For those of us who grew up in Canada, we learned in school that cannabis consumption could lead to negative outcomes, and was often grouped together with harder drugs such as heroin and cocaine. This approach has led to stigmatization, resulting in the development of myths and misunderstandings concerning the use and associated effects of cannabis. If you are new to cannabis, or curious about its medicinal effects, we are here to clarify any doubts and educate you on the truth about medical cannabis.
If you didn’t already know, cannabis has over 400 chemical compounds of which we are most familiar with two main compounds, also known as cannabinoids, called tetrahydrocannabinol (THC) and cannabidiol (CBD). By stimulating receptors in the brain, THC and CBD trigger chemical reactions that affect the mind and body in different ways and thereby produce varying effects. Keeping this in mind, let’s take a look at the 7 most common myths of medical cannabis.
The two main ingredients in medical cannabis are THC and CBD. While cannabis is commonly known to produce psychoactive effects, the main ingredient responsible for this effect is THC. The compound connects exclusively with CB1 receptors found primarily in the brain[i]. Upon connection, THC activates the CB1 receptors causing the mind altering ‘high’. Not all cannabis produces psychoactive effects. CBD, on the other hand, does not act on the same receptors as THC and therefore does not produce the ‘high’ effect. CBD, by contrast, is not a good fit with CB1 receptors and inhibits the action of THC at the CB1 receptor, thereby muting the psychoactive effects of THC[ii].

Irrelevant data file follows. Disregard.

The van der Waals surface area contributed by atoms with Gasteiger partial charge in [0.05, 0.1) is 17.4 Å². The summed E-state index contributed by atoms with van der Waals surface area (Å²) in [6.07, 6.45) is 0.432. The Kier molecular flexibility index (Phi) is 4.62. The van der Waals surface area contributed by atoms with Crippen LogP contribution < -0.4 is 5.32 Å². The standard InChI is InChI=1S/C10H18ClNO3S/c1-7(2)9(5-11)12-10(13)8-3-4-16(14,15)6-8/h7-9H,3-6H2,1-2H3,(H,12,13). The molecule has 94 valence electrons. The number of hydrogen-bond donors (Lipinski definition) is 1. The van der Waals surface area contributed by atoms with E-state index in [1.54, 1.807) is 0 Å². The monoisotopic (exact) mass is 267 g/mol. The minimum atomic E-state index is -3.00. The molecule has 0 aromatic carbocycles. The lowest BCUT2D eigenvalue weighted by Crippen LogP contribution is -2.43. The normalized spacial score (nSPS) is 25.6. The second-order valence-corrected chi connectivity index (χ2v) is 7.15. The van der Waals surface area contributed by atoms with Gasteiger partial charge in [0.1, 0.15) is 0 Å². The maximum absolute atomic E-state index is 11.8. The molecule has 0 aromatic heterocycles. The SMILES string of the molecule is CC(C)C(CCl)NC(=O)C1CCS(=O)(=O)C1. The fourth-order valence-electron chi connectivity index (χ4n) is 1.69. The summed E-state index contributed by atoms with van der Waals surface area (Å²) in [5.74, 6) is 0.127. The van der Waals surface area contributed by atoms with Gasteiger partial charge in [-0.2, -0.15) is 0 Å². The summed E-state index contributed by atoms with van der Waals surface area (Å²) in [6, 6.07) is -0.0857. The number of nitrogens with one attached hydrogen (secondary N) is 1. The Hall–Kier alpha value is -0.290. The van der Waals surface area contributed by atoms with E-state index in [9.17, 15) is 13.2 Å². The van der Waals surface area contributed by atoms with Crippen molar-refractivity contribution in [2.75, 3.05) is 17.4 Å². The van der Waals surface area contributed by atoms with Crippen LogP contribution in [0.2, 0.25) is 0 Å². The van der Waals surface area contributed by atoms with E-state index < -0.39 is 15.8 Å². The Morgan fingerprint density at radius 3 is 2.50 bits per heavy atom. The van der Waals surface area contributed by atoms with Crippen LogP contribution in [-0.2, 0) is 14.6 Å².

Smoking cannabis delivers a nearly instantaneous effect making it the primary method of consumption for many users. However, this is not the only way to experience medicinal benefits. Depending on the condition you want to treat, you can choose from a variety of consumption methods such as vaporization, oils, and cannabis-infused foods.
Eating and smoking as two different consumption methods produce entirely two different effects. Smoking cannabis produces a quick onset of effects, usually within half an hour, which last for a fairly short duration, commonly up to 1.5 hours. Eating cannabis induced foods, on the other hand, can take between 0.5 to 2+ hours to set in with effects lasting for up to 8 hours or more.
Cannabis needs to be heated in order to activate THC, the psychoactive ingredient of the plant. To experience the medicinal effects, we recommend either cooking your cannabis with a fatty substance such as butter, or consuming it through smoking or vaporizing as per your prescribed dosage.
Medical cannabis is often titled as a ‘gateway drug’ mainly due to misinformation. Contrary to the title, medical cannabis use is currently being examined as a substitute to opioid-based medication in an attempt to resolve the expanding opioid epidemic in the United States.[iii] Studies suggest that medical cannabis is a safer alternative to a number of prescribed pharmaceutical medicines currently offered to medical patients. Additionally, research conducted by the Institute of Medicine found that there was no conclusive evidence that cannabis use is linked to drug abuse or use of illicit drugs.
Based on a study performed by the University of Louisville, long term and heavy cannabis use does not kill brain cells. The active compounds found in the cannabis plant are potent antioxidants meaning they protect DNA from damage caused by environmental and biological toxins. Research has shown that these antioxidant properties are neuroprotective, combatting damage to brain cells. In fact, compounds in medical cannabis are some of a handful of substances that promote the growth of new brain cells.
Smoking cannabis does not entail inhalation of the several additives that are found in commercial cigarettes which leads us to believe that cannabis smoke does not have the same effect on our bronchial tubes as cigarette smoke. A study led by the University of California San Francisco found that smoke from cannabis was far less harmful than cigarettes.
[i] Mahler SV, Smith KS, Berridge KC. Endocannabinoid hedonic hotspot for sensory pleasure: anandamide in nucleus accumbens shell enhances ‘liking’ of a sweet reward. Neuropsychopharmacology. 2007;32(11):2267-78. PDF